Field Trip Procedures
GUIDELINES FOR WANOSCG FIELD TRIPS (Feb 2016)
TO AVOID GETTING LOST
There is always potential for getting lost in the bush. The following can mitigate that:
- Use a GPS and mark an entry waypoint when commencing a walk.
- Use a portable two way radio tuned to UHF channel 13.
- Carry spare batteries for GPS and two way radio.
- Wear hi visibility clothing.
- Carry a whistle.
- Stay within eye contact of the group.
- Search with a partner (buddy).
TO PREVENT THE SPREAD OF DIE BACK
- Carry a spray bottle containing 70% Methylated Spirits 30% water in your vehicle.
- Spray footwear when entering and leaving susceptible areas.
- Before leaving die back infected areas remove mud from the tyres, wheel arches, side steps, suspension, and bumper bar attachments of your vehicle.
WANOSCG VISITS TO RARE OR ENDANGERED ORCHIDS
- Club trips to see Threatened orchids will only proceed after consultation with DPaW staff.
- WANOSCG members should respect the privilege of visiting orchid sites that are not generally known or accessible to the general public and not disclose the location of rare, threatened or priority taxa to non-members, or visit these sites unnecessarily.
- Large groups should be split up to minimise impact when visiting sensitive orchids.
- In order to protect rare and threatened orchids and their habitat, restrictions may be imposed on the number of members attending such field trips.
- If planning a private visit to a sensitive orchid site please consult with a committee member or the Field Trip Coordinator for advice.
COLLECTION OF PLANT SPECIMENS
- The collection of plant material or orchid specimens without a licence is forbidden.
- Individuals seen collecting specimens on WANOSCG field trips do so under license from DPaW. Those individuals are acting within their granted authority and are not collecting on behalf of WANOSCG. If a licence holder wishes to collect plant specimens on a WANOSCG field trip they should seek the approval of the FTL.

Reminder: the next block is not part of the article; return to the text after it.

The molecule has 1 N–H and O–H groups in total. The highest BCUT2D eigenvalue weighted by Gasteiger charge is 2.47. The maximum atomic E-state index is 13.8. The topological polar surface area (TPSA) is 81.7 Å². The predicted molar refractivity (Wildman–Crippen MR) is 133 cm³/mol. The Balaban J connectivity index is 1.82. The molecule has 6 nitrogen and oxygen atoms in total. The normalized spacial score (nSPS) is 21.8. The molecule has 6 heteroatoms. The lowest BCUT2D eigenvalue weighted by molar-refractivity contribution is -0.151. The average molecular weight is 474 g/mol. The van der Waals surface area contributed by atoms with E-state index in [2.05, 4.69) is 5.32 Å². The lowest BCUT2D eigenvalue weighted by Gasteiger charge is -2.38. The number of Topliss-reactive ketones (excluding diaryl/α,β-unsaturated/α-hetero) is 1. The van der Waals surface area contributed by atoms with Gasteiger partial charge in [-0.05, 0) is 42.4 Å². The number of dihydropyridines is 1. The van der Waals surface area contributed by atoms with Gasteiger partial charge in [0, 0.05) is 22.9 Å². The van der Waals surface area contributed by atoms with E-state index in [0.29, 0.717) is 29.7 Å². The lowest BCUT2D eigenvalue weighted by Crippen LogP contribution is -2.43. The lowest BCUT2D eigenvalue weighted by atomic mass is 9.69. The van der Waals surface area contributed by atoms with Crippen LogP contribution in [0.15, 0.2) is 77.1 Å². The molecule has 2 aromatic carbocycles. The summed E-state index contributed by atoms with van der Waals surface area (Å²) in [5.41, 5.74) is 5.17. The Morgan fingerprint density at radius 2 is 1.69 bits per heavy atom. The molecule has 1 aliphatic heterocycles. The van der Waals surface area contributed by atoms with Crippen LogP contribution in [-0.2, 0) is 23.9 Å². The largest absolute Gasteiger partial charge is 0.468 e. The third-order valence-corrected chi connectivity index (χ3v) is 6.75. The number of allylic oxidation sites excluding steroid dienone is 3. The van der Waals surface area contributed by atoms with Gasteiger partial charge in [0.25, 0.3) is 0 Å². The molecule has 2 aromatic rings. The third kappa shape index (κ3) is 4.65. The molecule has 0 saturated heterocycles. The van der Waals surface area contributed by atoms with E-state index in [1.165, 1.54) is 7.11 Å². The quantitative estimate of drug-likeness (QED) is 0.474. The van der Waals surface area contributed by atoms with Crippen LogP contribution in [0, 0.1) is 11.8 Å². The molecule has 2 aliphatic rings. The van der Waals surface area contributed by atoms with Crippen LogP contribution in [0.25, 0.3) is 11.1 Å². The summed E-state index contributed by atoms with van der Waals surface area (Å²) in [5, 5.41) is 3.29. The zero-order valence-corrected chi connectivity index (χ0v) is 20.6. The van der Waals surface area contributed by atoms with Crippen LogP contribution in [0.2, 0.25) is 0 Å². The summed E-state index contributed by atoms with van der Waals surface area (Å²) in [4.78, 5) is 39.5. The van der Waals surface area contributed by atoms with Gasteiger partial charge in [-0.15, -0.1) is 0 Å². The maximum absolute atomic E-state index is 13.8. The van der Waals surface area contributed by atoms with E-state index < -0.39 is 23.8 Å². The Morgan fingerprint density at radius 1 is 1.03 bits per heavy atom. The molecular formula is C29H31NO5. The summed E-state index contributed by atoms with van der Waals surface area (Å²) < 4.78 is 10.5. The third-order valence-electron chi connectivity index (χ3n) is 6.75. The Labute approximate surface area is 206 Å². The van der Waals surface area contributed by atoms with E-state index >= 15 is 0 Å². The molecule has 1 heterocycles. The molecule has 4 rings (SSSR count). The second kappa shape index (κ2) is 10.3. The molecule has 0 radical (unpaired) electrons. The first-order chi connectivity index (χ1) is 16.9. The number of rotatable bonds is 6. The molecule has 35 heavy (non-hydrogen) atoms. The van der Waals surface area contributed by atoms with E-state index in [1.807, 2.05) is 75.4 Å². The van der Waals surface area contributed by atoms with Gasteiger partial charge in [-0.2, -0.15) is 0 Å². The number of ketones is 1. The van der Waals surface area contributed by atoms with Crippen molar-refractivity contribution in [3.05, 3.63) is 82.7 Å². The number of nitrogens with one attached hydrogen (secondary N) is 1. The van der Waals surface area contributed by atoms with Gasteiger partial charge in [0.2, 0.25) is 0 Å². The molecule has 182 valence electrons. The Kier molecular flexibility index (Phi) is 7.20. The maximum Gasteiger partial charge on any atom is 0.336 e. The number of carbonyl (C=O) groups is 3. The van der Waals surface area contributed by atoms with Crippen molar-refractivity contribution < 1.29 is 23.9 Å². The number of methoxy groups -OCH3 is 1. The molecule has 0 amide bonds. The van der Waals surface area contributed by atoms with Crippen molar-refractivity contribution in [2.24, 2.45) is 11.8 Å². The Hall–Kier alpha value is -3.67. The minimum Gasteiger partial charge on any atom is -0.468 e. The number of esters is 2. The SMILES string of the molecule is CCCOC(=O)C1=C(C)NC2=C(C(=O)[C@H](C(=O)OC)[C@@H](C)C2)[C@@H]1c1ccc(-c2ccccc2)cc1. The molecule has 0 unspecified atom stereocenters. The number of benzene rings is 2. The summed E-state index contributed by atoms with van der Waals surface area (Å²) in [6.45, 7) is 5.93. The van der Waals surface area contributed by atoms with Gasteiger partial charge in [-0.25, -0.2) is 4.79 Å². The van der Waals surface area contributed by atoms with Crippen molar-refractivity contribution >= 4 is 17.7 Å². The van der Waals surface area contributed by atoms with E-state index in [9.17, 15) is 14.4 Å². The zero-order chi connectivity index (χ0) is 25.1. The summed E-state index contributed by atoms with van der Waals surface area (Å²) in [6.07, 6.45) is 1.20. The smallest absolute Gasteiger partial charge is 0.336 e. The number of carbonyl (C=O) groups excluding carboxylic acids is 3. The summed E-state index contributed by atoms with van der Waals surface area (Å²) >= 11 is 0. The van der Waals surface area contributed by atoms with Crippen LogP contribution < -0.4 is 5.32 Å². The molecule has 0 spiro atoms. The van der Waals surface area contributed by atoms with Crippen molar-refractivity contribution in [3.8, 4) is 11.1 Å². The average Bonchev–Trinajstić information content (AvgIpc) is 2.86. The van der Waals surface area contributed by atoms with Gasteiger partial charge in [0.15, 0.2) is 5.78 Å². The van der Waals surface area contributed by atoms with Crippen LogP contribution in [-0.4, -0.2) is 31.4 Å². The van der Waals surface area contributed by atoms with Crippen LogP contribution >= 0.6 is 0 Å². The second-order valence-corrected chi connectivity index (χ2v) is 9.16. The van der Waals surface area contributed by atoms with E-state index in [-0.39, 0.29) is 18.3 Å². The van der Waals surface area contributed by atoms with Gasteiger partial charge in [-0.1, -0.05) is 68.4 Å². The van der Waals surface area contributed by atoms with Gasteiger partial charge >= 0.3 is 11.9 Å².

MINIMIZATION OF ENVIRONMENTAL IMPACT
- Look for orchids along tracks and road sides. The best orchids are often seen in gutters or along road verges.
- When moving into the bush follow existing trails to avoid unnecessary damage to the undergrowth.
- At known plant populations use the same entry and exit trails at each visit. It is good practise to walk in single file along tracks to these locations to protect surrounding plant life, leaf litter and its inhabitants.
- Where possible avoid disturbing soil in wet areas and creek lines.
- Watch your feet. In your enthusiasm to see an orchid be careful what you are stepping on.
- When an orchid is spotted proceed to it in a controlled manner, rushing can damage the surrounding habitat.
- Avoid crowding around a single orchid. It is best to allow one person to photograph and another to observe to ensure that damage does not occur to the surrounding area whilst photographs are taken and observations made.
- Gardening to obtain a better photograph or view is NOT TO BE DONE. If necessary get assistance from another person to hold back vegetation. Prickly vegetation, branches and plant litter assist orchid survival in many ways including keeping grazing animals at bay.
- Dogs are discouraged on WANOSCG field trips. Note: All domestic animals are banned from National Parks and Reserves.
- On WANOSCG field trips two way radio communication is UHF channel 13.
- First Aid equipment is carried, generally in the vehicle of the Field Trip Leader.
- Instruction on Emergency Procedures is carried in each First Aid Kit.